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US action in Iraq can be traced back to oil

I HAVE a certain affinity with the Iraqi Kurds.

During the first Gulf War in 1991 they helped smuggle me across the Turkey-Iraq border to join their peshmerga fighters, who were trying to hold back Saddam Hussein's army.

Then again, in the wake of the "shock and awe" operation that started the 2003 Iraq War, they brought me in from Iran to link up with the peshmerga who, with US Special Forces support, subsequently routed the Iraqi army and occupied the cities of Mosul and oil-rich Kirkuk.

The Kurds have often had their backs to the wall. This time the enemies at the gates are the jihadists of the Islamic State (IS) group who now threaten Erbil, capital of the semi-autonomous Kurdish region.

Yesterday the IS threat was greater than ever, with reports that their fighters were massing near the Iraqi town of Qara Tappa, 73 miles north of Baghdad, a move security sources described as an attempt to "broaden their front with the Kurdish fighters".

If the threat from the jihadists was growing, then concerns over trapped civilians from the minority Yazidi community had eased a little. This assessment of their humanitarian plight was based on US Special Forces intelligence revealing that thousands of refugees had managed to avoid IS fighters, helped by an escape "corridor" established by a combination of US airstrikes and resistance from Kurdish peshmerga.

So what do the latest developments on the ground mean for President Barack Obama and his allies?

Well, to begin with, it may well force an even bigger decision from the US president. To be candid, it's probably not unfair to say that Washington's current humanitarian operation in Iraq has been something of a political and military fig leaf.

Mr Obama has long wanted to get out and stay out of Iraq, but unfortunately the IS advance forced his hand. His military response was made easier by using a humanitarian label that had the added advantage of drawing in international allies and partners to stand by Washington's shoulder.

While the humanitarian crisis is far from over, the easing of the immediate emergency means President Obama is faced with stopping the IS advance without the plight of the Yazidis as a convenient justification for further military action.

None of this matters, of course, to the powerful political lobbyists in the US who the Kurds have nurtured for years. It is estimated that the Kurdish Regional Government, which runs its semi-autonomous state in northern Iraq, spends at least $1 million a year on its efforts to win friends and influence people within America's corridors of power.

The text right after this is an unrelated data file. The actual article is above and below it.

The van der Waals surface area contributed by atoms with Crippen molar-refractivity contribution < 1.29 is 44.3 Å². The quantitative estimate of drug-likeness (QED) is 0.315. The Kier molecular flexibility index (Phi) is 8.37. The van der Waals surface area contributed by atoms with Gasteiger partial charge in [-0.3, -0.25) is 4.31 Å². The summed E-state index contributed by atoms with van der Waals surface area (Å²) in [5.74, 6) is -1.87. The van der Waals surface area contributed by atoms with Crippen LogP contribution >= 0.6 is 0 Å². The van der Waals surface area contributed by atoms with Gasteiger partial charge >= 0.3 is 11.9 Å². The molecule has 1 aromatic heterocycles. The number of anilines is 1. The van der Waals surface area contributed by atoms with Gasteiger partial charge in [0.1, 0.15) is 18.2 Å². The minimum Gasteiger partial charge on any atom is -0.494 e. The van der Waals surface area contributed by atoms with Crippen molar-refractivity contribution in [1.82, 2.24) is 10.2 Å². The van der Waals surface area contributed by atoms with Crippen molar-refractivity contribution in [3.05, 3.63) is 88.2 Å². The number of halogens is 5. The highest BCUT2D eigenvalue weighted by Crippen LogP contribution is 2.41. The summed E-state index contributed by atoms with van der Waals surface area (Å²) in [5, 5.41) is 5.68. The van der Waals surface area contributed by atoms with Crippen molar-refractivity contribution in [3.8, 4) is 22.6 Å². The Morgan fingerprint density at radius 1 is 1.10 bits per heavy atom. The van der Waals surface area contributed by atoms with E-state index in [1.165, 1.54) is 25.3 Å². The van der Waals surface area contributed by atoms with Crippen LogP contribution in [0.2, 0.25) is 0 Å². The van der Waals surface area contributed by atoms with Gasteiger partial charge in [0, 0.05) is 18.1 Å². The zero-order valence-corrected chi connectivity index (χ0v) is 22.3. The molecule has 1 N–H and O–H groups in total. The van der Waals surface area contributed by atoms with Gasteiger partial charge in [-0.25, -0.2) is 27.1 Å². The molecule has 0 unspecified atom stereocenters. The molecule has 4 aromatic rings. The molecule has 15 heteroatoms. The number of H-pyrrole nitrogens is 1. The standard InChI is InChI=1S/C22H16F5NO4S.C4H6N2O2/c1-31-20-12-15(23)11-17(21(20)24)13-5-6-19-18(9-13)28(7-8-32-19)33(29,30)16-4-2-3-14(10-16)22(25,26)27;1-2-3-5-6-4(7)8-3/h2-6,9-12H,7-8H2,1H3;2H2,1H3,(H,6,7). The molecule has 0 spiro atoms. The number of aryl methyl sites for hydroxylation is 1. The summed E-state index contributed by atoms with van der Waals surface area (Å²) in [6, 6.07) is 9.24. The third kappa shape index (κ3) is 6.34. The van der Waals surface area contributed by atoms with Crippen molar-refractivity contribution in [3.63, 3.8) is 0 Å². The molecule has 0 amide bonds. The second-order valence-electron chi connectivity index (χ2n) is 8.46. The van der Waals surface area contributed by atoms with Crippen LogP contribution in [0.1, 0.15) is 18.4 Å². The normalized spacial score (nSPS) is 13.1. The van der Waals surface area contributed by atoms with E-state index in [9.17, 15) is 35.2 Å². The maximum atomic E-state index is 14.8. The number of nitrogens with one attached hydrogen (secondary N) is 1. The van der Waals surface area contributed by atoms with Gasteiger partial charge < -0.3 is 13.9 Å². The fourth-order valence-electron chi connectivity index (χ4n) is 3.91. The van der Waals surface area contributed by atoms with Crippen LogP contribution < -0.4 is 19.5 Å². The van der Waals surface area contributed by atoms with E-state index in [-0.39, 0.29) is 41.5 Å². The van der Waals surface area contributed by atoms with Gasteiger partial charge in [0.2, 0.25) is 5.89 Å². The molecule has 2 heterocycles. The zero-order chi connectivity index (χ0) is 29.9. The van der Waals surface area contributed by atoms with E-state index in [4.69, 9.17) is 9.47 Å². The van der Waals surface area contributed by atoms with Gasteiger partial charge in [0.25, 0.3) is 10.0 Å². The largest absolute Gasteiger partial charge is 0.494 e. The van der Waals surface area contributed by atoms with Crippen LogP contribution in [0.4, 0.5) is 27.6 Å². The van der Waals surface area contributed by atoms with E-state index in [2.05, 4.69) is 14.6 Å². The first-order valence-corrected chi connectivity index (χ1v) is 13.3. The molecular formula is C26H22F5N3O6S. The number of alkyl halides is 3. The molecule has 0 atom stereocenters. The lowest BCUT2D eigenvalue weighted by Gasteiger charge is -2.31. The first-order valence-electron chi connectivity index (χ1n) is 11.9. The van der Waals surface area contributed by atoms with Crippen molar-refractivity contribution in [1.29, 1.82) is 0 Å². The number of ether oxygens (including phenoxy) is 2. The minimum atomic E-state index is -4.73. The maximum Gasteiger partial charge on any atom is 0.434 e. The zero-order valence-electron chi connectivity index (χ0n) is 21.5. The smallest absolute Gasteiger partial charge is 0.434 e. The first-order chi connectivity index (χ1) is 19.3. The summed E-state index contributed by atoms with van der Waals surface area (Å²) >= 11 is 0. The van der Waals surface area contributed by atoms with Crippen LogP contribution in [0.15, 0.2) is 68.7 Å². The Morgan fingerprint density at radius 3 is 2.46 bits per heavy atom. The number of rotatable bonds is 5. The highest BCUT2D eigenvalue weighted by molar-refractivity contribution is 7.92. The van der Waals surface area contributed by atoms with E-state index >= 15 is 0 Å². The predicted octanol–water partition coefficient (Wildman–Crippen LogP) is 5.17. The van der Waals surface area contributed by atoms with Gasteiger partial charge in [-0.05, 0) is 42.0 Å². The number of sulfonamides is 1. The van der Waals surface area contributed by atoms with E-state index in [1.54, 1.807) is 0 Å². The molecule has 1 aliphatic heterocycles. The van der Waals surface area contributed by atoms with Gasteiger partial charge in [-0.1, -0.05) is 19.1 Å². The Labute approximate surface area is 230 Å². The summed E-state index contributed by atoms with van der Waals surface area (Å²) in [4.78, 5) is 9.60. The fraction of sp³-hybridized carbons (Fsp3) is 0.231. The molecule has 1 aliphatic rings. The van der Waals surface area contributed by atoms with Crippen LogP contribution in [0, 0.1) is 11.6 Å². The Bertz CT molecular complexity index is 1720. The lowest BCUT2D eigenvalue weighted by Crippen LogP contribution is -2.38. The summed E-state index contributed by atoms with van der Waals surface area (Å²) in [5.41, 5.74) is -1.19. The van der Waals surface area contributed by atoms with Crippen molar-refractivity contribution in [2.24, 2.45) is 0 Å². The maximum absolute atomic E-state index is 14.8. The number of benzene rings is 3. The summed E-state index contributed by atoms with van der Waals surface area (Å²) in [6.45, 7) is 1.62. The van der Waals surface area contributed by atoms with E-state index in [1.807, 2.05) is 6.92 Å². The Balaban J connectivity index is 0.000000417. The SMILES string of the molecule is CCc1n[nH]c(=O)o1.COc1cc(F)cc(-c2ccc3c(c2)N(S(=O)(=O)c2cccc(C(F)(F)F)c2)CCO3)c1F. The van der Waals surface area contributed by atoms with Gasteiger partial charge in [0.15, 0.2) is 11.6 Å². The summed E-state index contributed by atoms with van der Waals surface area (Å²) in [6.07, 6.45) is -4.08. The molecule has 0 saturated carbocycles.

What should never be forgotten is that Erbil is an oil-rush town. When Washington speaks of moving militarily in northern Iraq to protect US interests and civilians it is, in effect, thinly disguised code for oil companies, their executives and other personnel.

Erbil has to be defended, it seems, otherwise it will be overrun by IS and "thousands" of American lives will be threatened.

But as renowned intelligence writer Steve Coll recently asked in a New Yorker magazine article, just why is it that thousands of Americans happen to be in Erbil these days? Certainly few, if any, are there for the benefits of the clean mountain air.

Rather, they are part of the massive oil industry contingent of which ExxonMobil and Chevron are among the many oil and gas firms large and small drilling in Iraqi Kurdistan under contracts that compensate the companies for their political risk-taking with unusually favourable terms.

What's more, look closely into the backgrounds of the most vociferous of US lobbyists calling for military support for the Kurds and you will find a strong correlation between policy advocacy and outright commercial and business concerns.

Only last week, former US national security adviser and retired Marine General James Jones and former US ambassador to Iraq Zalmay Khalilzad were on national television urging Washington to give the Kurds the kinds of military hardware and support needed to match the jihadist IS fighters, who have looted much of their sophisticated weapons from overrun Iraqi military bases and are now bearing down on Erbil.

Both General Jones and Mr Khalilzad are among the many ex-military men, intelligence officials and diplomats who have had business dealings within the region and are long-term supporters of the Kurdish Regional Government. Which brings me back to the Kurds themselves.

Much vaunted as the peshmerga are, they are not the force they once were. Not only do they have outdated arms and inadequate logistics, but their new generation of fighters also lacks battle experience. Above all, the Kurds remain bedevilled by myriad political rivalries and as a result the peshmerga suffer poor unit integration. Even with their US benefactors behind them, the peshmerga will have their work cut out facing up to IS fighters. Without Washington's help, they could be in deep trouble.

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